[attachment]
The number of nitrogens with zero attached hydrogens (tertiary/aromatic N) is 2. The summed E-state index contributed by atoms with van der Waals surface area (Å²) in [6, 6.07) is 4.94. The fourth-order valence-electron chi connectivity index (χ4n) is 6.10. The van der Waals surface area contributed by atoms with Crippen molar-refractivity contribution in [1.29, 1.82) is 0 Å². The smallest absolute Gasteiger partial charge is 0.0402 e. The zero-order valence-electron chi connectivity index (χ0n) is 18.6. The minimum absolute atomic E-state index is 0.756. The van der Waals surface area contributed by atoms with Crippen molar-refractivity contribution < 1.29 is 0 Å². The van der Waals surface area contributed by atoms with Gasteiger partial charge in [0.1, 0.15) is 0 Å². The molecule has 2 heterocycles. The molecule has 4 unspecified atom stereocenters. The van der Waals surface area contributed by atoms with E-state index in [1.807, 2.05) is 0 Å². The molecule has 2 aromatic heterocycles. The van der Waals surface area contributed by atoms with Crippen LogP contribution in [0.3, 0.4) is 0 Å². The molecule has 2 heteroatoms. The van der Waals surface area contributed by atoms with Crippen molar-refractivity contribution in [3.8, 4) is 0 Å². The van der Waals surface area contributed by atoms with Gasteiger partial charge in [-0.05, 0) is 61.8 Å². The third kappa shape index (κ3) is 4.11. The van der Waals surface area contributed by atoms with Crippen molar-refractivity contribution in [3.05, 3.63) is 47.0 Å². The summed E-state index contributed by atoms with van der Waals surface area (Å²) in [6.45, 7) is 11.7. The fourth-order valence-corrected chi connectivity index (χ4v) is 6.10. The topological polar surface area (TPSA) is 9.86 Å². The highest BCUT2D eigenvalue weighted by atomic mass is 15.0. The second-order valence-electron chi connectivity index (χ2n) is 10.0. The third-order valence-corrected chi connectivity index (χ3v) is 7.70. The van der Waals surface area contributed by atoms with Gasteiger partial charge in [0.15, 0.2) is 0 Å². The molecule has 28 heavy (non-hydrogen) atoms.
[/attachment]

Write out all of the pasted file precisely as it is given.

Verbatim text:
The number of nitrogens with zero attached hydrogens (tertiary/aromatic N) is 2. The summed E-state index contributed by atoms with van der Waals surface area (Å²) in [6, 6.07) is 4.94. The fourth-order valence-electron chi connectivity index (χ4n) is 6.10. The van der Waals surface area contributed by atoms with Crippen molar-refractivity contribution in [1.29, 1.82) is 0 Å². The smallest absolute Gasteiger partial charge is 0.0402 e. The zero-order valence-electron chi connectivity index (χ0n) is 18.6. The minimum absolute atomic E-state index is 0.756. The van der Waals surface area contributed by atoms with Crippen molar-refractivity contribution < 1.29 is 0 Å². The van der Waals surface area contributed by atoms with Gasteiger partial charge in [0.1, 0.15) is 0 Å². The molecule has 2 heterocycles. The molecule has 4 unspecified atom stereocenters. The van der Waals surface area contributed by atoms with E-state index in [1.807, 2.05) is 0 Å². The molecule has 2 aromatic heterocycles. The van der Waals surface area contributed by atoms with Crippen LogP contribution in [0.3, 0.4) is 0 Å². The molecule has 2 heteroatoms. The van der Waals surface area contributed by atoms with Crippen molar-refractivity contribution in [3.8, 4) is 0 Å². The van der Waals surface area contributed by atoms with Gasteiger partial charge in [-0.05, 0) is 61.8 Å². The third kappa shape index (κ3) is 4.11. The van der Waals surface area contributed by atoms with Crippen molar-refractivity contribution in [3.05, 3.63) is 47.0 Å². The summed E-state index contributed by atoms with van der Waals surface area (Å²) in [6.45, 7) is 11.7. The fourth-order valence-corrected chi connectivity index (χ4v) is 6.10. The topological polar surface area (TPSA) is 9.86 Å². The highest BCUT2D eigenvalue weighted by atomic mass is 15.0. The second-order valence-electron chi connectivity index (χ2n) is 10.0. The third-order valence-corrected chi connectivity index (χ3v) is 7.70. The van der Waals surface area contributed by atoms with Gasteiger partial charge in [0.15, 0.2) is 0 Å². The molecule has 28 heavy (non-hydrogen) atoms.